US deficits projected to be larger than previously estimated
click to enlarge

According to the U.S. National Debt Clock, government debt now stands at over $21 trillion—or, put another way, $174,000 per taxpayer. Imagine what the interest payments on that must be.

The CBO, in fact, commented on this. Believe it or not, the government’s annual payments on interest alone, made even more burdensome by rising rates, are expected to exceed what it spends on the military by 2023. And remember, defense is one of the country’s top expenditures, alongside Medicare, Medicaid and other entitlement programs.

US government is expected to start spending more on interest than defense in 2023
click to enlarge

There was even more news last week on debt and the deficit, as Congress tried, and failed, once again to amend the Constitution by requiring a balanced budget. The amendment could not get the two-thirds support it needed.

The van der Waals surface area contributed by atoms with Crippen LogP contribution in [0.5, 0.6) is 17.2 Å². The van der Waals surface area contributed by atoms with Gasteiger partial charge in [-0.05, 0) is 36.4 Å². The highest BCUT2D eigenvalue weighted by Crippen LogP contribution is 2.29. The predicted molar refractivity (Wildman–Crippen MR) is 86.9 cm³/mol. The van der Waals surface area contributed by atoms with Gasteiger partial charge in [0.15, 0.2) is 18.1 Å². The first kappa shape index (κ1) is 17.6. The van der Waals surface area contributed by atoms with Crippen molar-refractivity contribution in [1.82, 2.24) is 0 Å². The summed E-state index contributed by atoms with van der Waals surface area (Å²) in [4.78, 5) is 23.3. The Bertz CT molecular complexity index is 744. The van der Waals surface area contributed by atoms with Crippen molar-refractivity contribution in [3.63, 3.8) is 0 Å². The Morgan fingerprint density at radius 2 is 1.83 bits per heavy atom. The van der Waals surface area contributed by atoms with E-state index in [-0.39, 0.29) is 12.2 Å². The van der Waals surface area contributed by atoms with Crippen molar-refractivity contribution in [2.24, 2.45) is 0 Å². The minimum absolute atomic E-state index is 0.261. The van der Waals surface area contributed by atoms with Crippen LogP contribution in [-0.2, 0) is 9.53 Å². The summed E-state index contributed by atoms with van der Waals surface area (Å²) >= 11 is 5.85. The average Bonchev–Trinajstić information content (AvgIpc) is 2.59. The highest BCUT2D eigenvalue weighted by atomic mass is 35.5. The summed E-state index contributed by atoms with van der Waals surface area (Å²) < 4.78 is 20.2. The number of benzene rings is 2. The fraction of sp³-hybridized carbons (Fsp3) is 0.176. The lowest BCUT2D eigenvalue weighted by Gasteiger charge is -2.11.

You can probably tell where I’m headed with all of this. Savvy investors and savers might very well see this as a sign to allocate a part of their portfolios in “safe haven” assets that have historically held their value in times of economic contraction.

Gold is one such asset that’s been a good store of value in such times. As I’ve shown before, gold has tracked U.S. government debt up since 1971, when President Richard Nixon ended the gold standard. I always recommend a 10 percent weighting in gold—5 percent in bars and coins; 5 percent in high-quality gold stocks, mutual funds or ETFs.

Asset Allocation Works

On a final note, I think it’s important that investors remember to stay diversified, especially now with volatility hitting stocks and geopolitical uncertainty on the rise. I’ve discussed Roger Gibson’s thoughts on asset allocation with you before, and I believe his strategy still holds up well today to capture favorable risk-adjusted returns.

Asset allocation works
click to enlarge

In the chart above, based on Gibson’s research, you can see that a portfolio composed of U.S. stocks, international stocks, real estate securities and commodity securities gave investors an attractive risk-reward profile between 1972 and 2015. This diversified portfolio, represented above by the orange circle, delivered good returns with a digestible amount of volatility, compared to portfolios that contained only one, two or three asset classes. Concentrating in only one or two asset classes could possibly give you higher returns, but you’d also likely see much greater risk, which many investors aren’t willing to accept.